Young father speaks on beating COVID-19, enrolling in remdesivir clinical trial

A UAB patient beat COVID-19 and recalls his experience with the virus and enrolling in a clinical trial.
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Videography: Carson Young, Jeff Myers, Laura Gasque and Steve Wood 

In late March 2020, Drew McDonald of Trussville, Alabama, started noticing some backaches and body pains along with a low-grade fever after eating dinner with his family on a Friday night. The father of two went to bed and woke up the next morning to a fever of more than 102, and aches that he recalls “hitting” his bones.

COVID-19 was now wildly in the news, and hospitalization rates were rising. While McDonald had been working from home for two weeks and not exposed to the public, he knew that what he was feeling was not the common cold or flu.  

“I had just had the flu in February and knew that what I was feeling was just so much more intense and onset than the flu,” McDonald recalled. “I had a gut feeling that it was COVID-19, and after seeking medical attention and self-isolating for several days, it was confirmed that my body was battling this new virus.” Drew3“When I was in the ambulance, they asked me where I wanted to go, and I just said, ‘Take me to UAB.’”
Photography: Steve Wood

He immediately isolated himself from his young children and wife, and his symptoms worsened throughout the next few days — including shortness of breath and continued fever. While he thought his symptoms were starting to improve about six days after he first fell ill, he took a turn for the worse and was unable to breathe. McDonald was rushed to the University of Alabama at Birmingham Hospital, where he was immediately admitted and treated for COVID-19.

“When I was in the ambulance, they asked me where I wanted to go, and I just said, ‘Take me to UAB.’”

Remdesivir trial

Upon arrival and admission to UAB, McDonald was approached by Division of Infectious Diseases physicians about potentially enrolling in a clinical trial for COVID-19 treatment that he could be a candidate for. He agreed, with little hesitation. 

“Drew stood out because his immediate inclination when approached about the study was that he wanted to participate to help others who would inevitably be in his position in the future,” said Nathan Erdmann, M.D., assistant professor in UAB’s School of Medicine who supported enrollment and oversaw the trial during its duration. “Clinical trials are the foundation of evidence-based medicine, and these trials cannot proceed without participation. The trial process, by definition, involves a degree of uncertainty, and this can be intimidating to potential participants.”

UAB was one of 75 global sites for the National Institutes of Health-sponsored, phase three therapeutic clinical trial, which tested the efficacy of a potential treatment for COVID-19 with an intravenous drug, remdesivir. The investigational compound for remdesivir was developed in part from National Institute of Allergy and Infectious Diseases funding of a U19 grant awarded to UAB’s Antiviral Drug Discovery and Development Center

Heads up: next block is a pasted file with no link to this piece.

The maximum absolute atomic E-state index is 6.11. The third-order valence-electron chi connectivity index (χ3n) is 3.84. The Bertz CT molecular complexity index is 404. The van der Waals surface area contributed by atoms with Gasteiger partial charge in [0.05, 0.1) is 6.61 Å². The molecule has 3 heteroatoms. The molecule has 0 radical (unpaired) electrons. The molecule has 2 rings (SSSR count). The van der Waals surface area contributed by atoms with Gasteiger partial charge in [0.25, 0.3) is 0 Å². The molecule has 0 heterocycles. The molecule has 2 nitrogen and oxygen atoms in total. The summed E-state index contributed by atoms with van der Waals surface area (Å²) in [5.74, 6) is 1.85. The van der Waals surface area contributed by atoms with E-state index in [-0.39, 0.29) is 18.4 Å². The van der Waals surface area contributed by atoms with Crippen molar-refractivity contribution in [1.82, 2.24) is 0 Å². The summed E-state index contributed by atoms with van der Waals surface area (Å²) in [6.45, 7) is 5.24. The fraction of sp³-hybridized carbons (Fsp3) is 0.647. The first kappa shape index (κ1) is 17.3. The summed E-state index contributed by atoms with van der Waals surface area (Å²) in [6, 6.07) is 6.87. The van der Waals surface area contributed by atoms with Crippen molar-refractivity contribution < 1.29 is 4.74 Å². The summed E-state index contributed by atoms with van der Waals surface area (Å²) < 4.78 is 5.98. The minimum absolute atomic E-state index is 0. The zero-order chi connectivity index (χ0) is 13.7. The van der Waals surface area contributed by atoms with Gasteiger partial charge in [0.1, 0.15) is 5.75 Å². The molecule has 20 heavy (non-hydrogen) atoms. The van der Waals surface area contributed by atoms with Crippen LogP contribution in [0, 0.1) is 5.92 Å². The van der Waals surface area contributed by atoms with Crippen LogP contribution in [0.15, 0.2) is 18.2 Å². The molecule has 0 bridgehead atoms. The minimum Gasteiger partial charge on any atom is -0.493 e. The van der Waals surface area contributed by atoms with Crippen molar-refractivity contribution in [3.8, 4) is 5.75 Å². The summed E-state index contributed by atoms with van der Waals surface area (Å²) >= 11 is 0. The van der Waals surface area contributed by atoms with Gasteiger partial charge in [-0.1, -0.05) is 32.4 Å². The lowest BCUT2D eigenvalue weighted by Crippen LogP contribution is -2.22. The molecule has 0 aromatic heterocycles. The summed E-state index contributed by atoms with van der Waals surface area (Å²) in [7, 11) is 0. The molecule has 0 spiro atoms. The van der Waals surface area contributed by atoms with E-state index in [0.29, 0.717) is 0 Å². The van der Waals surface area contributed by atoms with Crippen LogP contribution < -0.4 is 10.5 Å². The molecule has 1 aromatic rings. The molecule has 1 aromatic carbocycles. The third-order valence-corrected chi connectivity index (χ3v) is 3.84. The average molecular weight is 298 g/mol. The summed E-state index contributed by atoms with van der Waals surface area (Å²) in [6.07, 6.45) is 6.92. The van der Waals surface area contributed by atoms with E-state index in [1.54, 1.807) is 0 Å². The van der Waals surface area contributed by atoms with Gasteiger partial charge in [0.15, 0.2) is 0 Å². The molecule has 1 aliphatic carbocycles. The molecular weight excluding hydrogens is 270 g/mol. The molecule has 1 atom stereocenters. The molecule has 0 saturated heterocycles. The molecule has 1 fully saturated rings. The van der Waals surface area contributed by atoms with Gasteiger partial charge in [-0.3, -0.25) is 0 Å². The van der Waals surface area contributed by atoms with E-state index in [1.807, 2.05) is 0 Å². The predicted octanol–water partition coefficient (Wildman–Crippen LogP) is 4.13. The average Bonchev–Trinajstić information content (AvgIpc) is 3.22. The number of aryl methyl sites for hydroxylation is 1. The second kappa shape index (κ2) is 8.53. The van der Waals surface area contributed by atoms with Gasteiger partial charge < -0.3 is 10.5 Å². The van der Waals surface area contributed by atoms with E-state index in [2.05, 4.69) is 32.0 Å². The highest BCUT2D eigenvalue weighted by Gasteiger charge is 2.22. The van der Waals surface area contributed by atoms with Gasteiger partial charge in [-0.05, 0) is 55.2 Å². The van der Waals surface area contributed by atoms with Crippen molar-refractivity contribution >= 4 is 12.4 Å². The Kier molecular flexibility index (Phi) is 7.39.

McDonald began an intravenous infusion daily for three or so days before he was healthy enough to be discharged home. As the trial was randomized, double-blinded and placebo-controlled, McDonald and his doctors still are unsure if he received the remdesivir or placebo as part of his role in the trial; however, he believes that his quick recovery and subsequent discharge from the hospital just five days after admission is due to receiving remdesivir.  Drew4“Helping research in any way, if anyone has the capacity, that’s how we get answers and how drugs get discovered. I’m grateful for all that UAB is doing to help further research and save lives.” Photography: Steve Wood

After experiencing the novel coronavirus firsthand, McDonald cautions people to take health alerts and information seriously. In his late 20s with a normally clean bill of health, McDonald did not think he was in the at-risk population for getting COVID-19, but did. He also is now a firm believer that any way that patients can help contribute to research will only help better medicine and outcomes for others, particularly as it relates to new viruses that doctors are not familiar with.

“I had confidence in the research being done at UAB. Sometimes we hear conflicting information, whether from social media or different news outlets that we are listening to; but these doctors who are approaching people like me to enroll in a trial live and breathe this every day and truly want to find the answer,” McDonald shared. “Helping research in any way, if anyone has the capacity, that’s how we get answers and how drugs get discovered. I’m grateful for all that UAB is doing to help further research and save lives.”